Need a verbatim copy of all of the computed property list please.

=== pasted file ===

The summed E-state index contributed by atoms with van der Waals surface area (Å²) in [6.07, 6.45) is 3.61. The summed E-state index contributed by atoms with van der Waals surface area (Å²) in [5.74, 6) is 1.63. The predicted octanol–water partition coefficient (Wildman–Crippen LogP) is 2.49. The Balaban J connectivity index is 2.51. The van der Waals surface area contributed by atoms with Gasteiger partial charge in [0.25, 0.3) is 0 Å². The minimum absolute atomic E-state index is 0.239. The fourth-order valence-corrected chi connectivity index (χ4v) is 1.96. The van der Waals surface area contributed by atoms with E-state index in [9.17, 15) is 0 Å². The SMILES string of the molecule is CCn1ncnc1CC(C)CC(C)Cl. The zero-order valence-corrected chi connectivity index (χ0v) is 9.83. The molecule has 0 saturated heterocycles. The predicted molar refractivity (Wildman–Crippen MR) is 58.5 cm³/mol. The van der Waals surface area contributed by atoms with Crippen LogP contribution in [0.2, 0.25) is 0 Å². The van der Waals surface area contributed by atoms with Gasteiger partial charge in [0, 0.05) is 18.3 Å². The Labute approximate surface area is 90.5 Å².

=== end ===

The summed E-state index contributed by atoms with van der Waals surface area (Å²) in [6.07, 6.45) is 3.61. The summed E-state index contributed by atoms with van der Waals surface area (Å²) in [5.74, 6) is 1.63. The predicted octanol–water partition coefficient (Wildman–Crippen LogP) is 2.49. The Balaban J connectivity index is 2.51. The van der Waals surface area contributed by atoms with Gasteiger partial charge in [0.25, 0.3) is 0 Å². The minimum absolute atomic E-state index is 0.239. The fourth-order valence-corrected chi connectivity index (χ4v) is 1.96. The van der Waals surface area contributed by atoms with E-state index in [9.17, 15) is 0 Å². The SMILES string of the molecule is CCn1ncnc1CC(C)CC(C)Cl. The zero-order valence-corrected chi connectivity index (χ0v) is 9.83. The molecule has 0 saturated heterocycles. The predicted molar refractivity (Wildman–Crippen MR) is 58.5 cm³/mol. The van der Waals surface area contributed by atoms with Crippen LogP contribution in [0.2, 0.25) is 0 Å². The van der Waals surface area contributed by atoms with Gasteiger partial charge in [0, 0.05) is 18.3 Å². The Labute approximate surface area is 90.5 Å².